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G.Nyamdavaa: People cause 53 percent of environmental degradation

Trans. by B.DULGUUN 

The 2013 and 2014 Report on State of the Environment was released last month and was held for discussion by the Parliamentary Standing Committee. Some clarifications related to this report and Mongolia’s environmental issues were made from G.Nyamdavaa, Head of the Environment and Natural Resources Management Department at the Ministry of Environment, Green Development and Tourism (MEGDT).

What’s the significance of the Report on State of the Environment? 

This report becomes the basic data and document for developing and deciding environmental policies, as well as determines trends and changes in environmental conditions. Sustainable development goals for environmental safety are defined based on this document so it’s a very significant. Environmental state reports are developed once every two years and discussed at the Standing Committee on Environment, Food and Agriculture and the parliamentary session. The report for 2013 and 2014 was developed by many experts based on data spanning from 20 years ago. The report provides the latest statistics on environmental issues to the public, organizations and government policy makers. 

What are the major changes in the environment according to the report? 

The environmental state report reports on all natural resources including climate, weather, surface and underground water, soil, plants, and animals. Statistics on climate and weather play a major role. Due to climate change, global warming processes have been continuing quite rapidly. The average temperature around Mongolia’s land has increased by 2.1 degrees Celsius in the past 75 years, from 1940 to 2014, and the average annual precipitation level decreased by seven percent. Rapid warming around western and central areas of Mongolia has been observed. Rising global temperatures in the past 10 years has hastened the melting of glaciers and ice caps the most. As for weather changes in Mongolia in the past two years, Khanbogd soum in Umnugovi Province and Saishand soum in Dornogovi Province reached the highest temperature level of 2014. The temperature is Khanbogd soum reached 41.4 degrees Celsius on July 17, 2014 and Saishand soum to 41 degrees Celsius on July 30, 2014. On the other hand, Tsetsen-Uul and Otgon soums in Zavkhan Province reached the lowest temperature, particularly to minus 47.2 degrees Celsius and minus 46.7 degrees Celsius respectively on February 3, 2014.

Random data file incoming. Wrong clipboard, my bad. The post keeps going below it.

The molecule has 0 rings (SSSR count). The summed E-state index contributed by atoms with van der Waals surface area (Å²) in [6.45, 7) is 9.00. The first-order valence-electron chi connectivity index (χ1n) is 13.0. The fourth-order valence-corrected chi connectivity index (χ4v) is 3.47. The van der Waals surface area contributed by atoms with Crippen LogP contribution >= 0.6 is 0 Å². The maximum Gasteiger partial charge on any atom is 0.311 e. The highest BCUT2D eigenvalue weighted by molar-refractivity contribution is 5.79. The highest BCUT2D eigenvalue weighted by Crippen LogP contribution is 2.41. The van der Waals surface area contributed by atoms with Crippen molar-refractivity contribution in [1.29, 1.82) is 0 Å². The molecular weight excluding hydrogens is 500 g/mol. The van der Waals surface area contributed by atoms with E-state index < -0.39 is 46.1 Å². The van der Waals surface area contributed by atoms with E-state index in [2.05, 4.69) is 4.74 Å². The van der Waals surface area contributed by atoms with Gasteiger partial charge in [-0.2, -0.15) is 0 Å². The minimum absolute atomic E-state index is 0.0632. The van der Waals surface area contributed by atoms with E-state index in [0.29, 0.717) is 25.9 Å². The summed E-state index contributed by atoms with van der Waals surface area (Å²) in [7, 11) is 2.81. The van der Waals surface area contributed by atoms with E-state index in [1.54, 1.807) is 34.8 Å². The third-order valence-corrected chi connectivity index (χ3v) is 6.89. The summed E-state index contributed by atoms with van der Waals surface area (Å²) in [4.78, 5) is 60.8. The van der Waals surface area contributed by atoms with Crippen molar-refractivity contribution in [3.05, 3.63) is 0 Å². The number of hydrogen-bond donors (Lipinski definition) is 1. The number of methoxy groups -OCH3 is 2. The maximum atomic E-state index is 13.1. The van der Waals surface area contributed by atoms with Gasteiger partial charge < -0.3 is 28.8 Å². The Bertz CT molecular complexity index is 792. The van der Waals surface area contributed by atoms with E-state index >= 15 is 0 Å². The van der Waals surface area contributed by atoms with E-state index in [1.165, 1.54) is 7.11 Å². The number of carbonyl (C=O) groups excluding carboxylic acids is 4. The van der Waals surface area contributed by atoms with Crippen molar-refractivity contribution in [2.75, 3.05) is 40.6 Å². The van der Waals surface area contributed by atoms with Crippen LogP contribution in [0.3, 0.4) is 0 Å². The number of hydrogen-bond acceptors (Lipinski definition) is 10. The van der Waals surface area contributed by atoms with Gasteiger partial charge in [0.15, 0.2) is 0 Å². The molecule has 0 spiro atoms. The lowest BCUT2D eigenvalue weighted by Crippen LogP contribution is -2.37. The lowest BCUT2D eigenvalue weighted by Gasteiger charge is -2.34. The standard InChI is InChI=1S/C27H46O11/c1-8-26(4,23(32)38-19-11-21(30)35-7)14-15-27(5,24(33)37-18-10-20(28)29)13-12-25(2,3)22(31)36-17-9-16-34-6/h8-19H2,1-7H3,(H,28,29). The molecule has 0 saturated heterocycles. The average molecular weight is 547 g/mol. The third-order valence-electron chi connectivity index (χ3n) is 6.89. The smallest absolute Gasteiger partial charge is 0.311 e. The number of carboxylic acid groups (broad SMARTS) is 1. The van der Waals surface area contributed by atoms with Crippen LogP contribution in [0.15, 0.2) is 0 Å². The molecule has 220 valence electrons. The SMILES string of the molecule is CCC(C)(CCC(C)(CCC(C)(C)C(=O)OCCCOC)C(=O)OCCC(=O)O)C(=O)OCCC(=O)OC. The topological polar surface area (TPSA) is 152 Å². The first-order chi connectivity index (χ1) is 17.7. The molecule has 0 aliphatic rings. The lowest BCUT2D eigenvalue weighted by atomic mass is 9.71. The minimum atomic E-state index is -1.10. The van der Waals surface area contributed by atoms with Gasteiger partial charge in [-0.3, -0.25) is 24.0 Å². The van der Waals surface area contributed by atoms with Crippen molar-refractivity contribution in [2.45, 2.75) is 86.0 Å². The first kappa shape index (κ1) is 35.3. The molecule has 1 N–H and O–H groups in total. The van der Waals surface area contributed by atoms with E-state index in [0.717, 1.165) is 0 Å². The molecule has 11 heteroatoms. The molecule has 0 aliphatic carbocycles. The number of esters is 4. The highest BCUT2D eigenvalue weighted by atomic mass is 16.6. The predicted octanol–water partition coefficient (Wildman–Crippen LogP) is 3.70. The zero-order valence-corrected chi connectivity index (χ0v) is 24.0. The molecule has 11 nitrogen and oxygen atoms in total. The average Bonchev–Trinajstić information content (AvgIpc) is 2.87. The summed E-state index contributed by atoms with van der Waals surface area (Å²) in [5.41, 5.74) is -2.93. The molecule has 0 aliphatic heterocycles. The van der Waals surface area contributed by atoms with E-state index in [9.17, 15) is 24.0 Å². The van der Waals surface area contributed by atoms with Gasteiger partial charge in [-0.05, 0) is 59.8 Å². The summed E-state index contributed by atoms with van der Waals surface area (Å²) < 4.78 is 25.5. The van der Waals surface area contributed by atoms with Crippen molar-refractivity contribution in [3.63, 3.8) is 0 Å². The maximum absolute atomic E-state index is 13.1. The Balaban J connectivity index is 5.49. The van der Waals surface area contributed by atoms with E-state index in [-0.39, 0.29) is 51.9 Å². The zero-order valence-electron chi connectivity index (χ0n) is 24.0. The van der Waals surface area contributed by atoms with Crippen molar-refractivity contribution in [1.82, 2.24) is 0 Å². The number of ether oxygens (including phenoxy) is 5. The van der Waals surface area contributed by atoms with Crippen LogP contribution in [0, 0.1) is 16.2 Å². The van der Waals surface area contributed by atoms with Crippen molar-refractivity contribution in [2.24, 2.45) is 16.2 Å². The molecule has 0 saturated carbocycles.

Have natural disasters increased due to climate changes? 

Frequency of natural disasters has increased in recent years due to climate change. For example, 12 to 16 natural disasters occurred from 1991 to 1993, but from 2012 to 2014, around 85 to 123 natural disasters had occurred.  The frequency multiplied by 10 times within 20 years. Around 24 percent of occurring natural disasters in Mongolia are strong wind storms, 21 percent is heavy rainfall, and 13 percent is flash flood and thunderstorms.